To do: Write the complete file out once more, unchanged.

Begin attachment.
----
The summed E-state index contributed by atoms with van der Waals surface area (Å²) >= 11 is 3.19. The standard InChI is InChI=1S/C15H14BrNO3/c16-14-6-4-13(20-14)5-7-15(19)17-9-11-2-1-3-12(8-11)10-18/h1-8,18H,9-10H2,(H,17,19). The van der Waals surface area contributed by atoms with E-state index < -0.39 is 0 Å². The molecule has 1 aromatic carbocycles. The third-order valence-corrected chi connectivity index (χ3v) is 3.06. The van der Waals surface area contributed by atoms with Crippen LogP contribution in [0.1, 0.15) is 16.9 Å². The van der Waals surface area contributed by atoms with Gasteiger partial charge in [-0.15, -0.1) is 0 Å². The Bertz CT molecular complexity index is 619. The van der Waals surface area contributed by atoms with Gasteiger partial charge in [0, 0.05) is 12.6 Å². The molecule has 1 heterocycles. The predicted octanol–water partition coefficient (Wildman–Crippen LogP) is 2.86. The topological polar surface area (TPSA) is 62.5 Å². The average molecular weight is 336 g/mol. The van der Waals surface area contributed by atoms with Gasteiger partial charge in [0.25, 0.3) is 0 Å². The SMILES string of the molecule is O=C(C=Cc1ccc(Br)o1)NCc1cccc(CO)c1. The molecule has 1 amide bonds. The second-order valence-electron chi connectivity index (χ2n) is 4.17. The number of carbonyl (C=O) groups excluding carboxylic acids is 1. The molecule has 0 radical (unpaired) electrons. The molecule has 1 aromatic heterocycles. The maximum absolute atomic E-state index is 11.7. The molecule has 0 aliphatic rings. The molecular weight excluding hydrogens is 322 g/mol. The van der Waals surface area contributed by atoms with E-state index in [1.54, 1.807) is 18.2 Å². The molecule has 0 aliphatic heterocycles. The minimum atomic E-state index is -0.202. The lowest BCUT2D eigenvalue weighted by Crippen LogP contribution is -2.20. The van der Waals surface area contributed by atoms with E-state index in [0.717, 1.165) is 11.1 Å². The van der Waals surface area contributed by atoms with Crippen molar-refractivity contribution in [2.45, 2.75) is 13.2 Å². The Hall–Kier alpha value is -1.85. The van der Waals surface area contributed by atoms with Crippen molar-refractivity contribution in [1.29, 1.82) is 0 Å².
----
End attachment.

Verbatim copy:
The summed E-state index contributed by atoms with van der Waals surface area (Å²) >= 11 is 3.19. The standard InChI is InChI=1S/C15H14BrNO3/c16-14-6-4-13(20-14)5-7-15(19)17-9-11-2-1-3-12(8-11)10-18/h1-8,18H,9-10H2,(H,17,19). The van der Waals surface area contributed by atoms with E-state index < -0.39 is 0 Å². The molecule has 1 aromatic carbocycles. The third-order valence-corrected chi connectivity index (χ3v) is 3.06. The van der Waals surface area contributed by atoms with Crippen LogP contribution in [0.1, 0.15) is 16.9 Å². The van der Waals surface area contributed by atoms with Gasteiger partial charge in [-0.15, -0.1) is 0 Å². The Bertz CT molecular complexity index is 619. The van der Waals surface area contributed by atoms with Gasteiger partial charge in [0, 0.05) is 12.6 Å². The molecule has 1 heterocycles. The predicted octanol–water partition coefficient (Wildman–Crippen LogP) is 2.86. The topological polar surface area (TPSA) is 62.5 Å². The average molecular weight is 336 g/mol. The van der Waals surface area contributed by atoms with Gasteiger partial charge in [0.25, 0.3) is 0 Å². The SMILES string of the molecule is O=C(C=Cc1ccc(Br)o1)NCc1cccc(CO)c1. The molecule has 1 amide bonds. The second-order valence-electron chi connectivity index (χ2n) is 4.17. The number of carbonyl (C=O) groups excluding carboxylic acids is 1. The molecule has 0 radical (unpaired) electrons. The molecule has 1 aromatic heterocycles. The maximum absolute atomic E-state index is 11.7. The molecule has 0 aliphatic rings. The molecular weight excluding hydrogens is 322 g/mol. The van der Waals surface area contributed by atoms with E-state index in [1.54, 1.807) is 18.2 Å². The molecule has 0 aliphatic heterocycles. The minimum atomic E-state index is -0.202. The lowest BCUT2D eigenvalue weighted by Crippen LogP contribution is -2.20. The van der Waals surface area contributed by atoms with E-state index in [0.717, 1.165) is 11.1 Å². The van der Waals surface area contributed by atoms with Crippen molar-refractivity contribution in [2.45, 2.75) is 13.2 Å². The Hall–Kier alpha value is -1.85. The van der Waals surface area contributed by atoms with Crippen molar-refractivity contribution in [1.29, 1.82) is 0 Å².